It’s impossible to have a conversation with Erik Ohlsen without an abundant smattering of permaculture principles permeating his end: He speaks of niches, edges, stacking functions, least work for greatest gain. Meandering around his barely year-old garden-paths covered in strewn straw, recently rain-fed humus, a cozy pond, cover-crop sprouts (a favorite for hungry birds, he shrugs)—we finally alight upon the hammock and the hot tub. “Sustainable hedonism,” Ohlsen grins.
But Ohlsen’s had little time for self-indulgence. During the past eight years, the 26-year-old has organized direct actions at protests around the globe, planted gardens throughout his native Sebastopol, been arrested five times, helped found three nonprofits, and taught almost a dozen permaculture design workshops, all the while generating the occasional income through landscaping gigs.
His refusal to take, in his words, “the average American isolationist stance,” was spurred fresh out of high school. The upcoming “crisis” of Y2K lurked a couple years ahead, and Monsanto’s Terminator technology sounded a little too Blade Runner for him and his fellow nature-loving friends.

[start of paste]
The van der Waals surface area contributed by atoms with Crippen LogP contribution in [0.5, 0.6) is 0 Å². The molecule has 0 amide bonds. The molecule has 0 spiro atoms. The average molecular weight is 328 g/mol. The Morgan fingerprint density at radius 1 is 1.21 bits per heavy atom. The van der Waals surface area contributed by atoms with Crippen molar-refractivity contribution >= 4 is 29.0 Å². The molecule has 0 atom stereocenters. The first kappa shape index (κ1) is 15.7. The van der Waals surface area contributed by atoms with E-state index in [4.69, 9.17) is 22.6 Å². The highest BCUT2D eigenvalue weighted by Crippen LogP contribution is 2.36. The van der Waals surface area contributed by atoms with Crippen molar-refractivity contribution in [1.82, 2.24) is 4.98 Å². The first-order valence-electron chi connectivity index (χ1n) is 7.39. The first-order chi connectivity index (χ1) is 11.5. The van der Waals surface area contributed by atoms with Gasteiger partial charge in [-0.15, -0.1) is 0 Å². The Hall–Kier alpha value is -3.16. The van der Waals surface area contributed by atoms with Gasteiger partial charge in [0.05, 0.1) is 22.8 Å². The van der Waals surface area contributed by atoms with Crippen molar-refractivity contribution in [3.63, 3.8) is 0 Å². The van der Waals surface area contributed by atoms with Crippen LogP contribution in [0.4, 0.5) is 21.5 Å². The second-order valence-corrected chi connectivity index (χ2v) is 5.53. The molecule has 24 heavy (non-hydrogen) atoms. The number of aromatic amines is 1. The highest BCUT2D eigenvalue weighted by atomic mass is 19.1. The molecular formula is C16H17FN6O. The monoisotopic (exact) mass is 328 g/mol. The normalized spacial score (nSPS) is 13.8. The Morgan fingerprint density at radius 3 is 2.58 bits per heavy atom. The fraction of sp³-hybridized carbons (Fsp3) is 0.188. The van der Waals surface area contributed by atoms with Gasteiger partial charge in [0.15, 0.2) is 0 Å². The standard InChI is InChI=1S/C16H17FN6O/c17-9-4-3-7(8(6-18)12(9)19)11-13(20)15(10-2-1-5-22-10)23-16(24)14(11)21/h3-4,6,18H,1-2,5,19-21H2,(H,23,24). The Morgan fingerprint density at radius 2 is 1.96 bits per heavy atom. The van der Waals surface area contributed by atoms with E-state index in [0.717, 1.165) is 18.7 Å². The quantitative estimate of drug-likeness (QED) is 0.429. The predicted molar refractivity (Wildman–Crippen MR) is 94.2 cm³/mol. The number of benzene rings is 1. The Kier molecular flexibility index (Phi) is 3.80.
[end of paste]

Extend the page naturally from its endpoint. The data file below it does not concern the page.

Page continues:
To help counteract a future of lonely bomb shelters and sterile seeds, they began scouting for front yards—the bigger the lawn, the better. Ohlsen’s first nonprofit, Planting Earth Activation, or PEA, landed on the welcome mats of Sebastopol with a simple plan: to give away gardens. He and his friends were door-to-door salespeople with green thumbs, hawking not a product but a free service—Food! Beauty! Ecological diversity!—to willing homeowners and others.
In three years, PEA planted organic heirloom seeds on over 100 plots. And it wasn’t your average geezer garden club: Ohlsen, one of a core team of about ten people, was just 19 when the group took root; of its 40 members most were, he says, between 17 and 20. One Sonoma County landowner thought the crew was doing such stellar work that he rented his Rohnert Park home to six of them at a reduced rate.
Though the majority of the gardens were for single-family homes, PEA was tapped by the city to initiate weed control after Sebastopol adopted a municipal no-spray ordinance. Instead of pulling the unwanted species out, Ohlsen’s team put a replacement landscape in, sheet mulching and planting one site with fig and Asian pear trees, another with pineapple-guava hedges.
Ohlsen says two factors led to the group’s breakup at the end of 2002: ego and finances. “It was the spirit of give-away, but it just wasn’t sustainable,” he reflects, noting that planting over 100 gardens isn’t cheap. For the first half of PEA, the gardeners paid for all the inputs, until they “wised up” and the homeowners funded their projects. “I think we were a little before our time.”
The collapse of one nonprofit led to another: Ohlsen immediately cofounded the RITES Project—Return Intentions Toward Ecological Sustainability—which established five school gardens and three service learning curricula while setting up a system that yielded compost tea, a valuable natural fertilizer for sustainable gardens.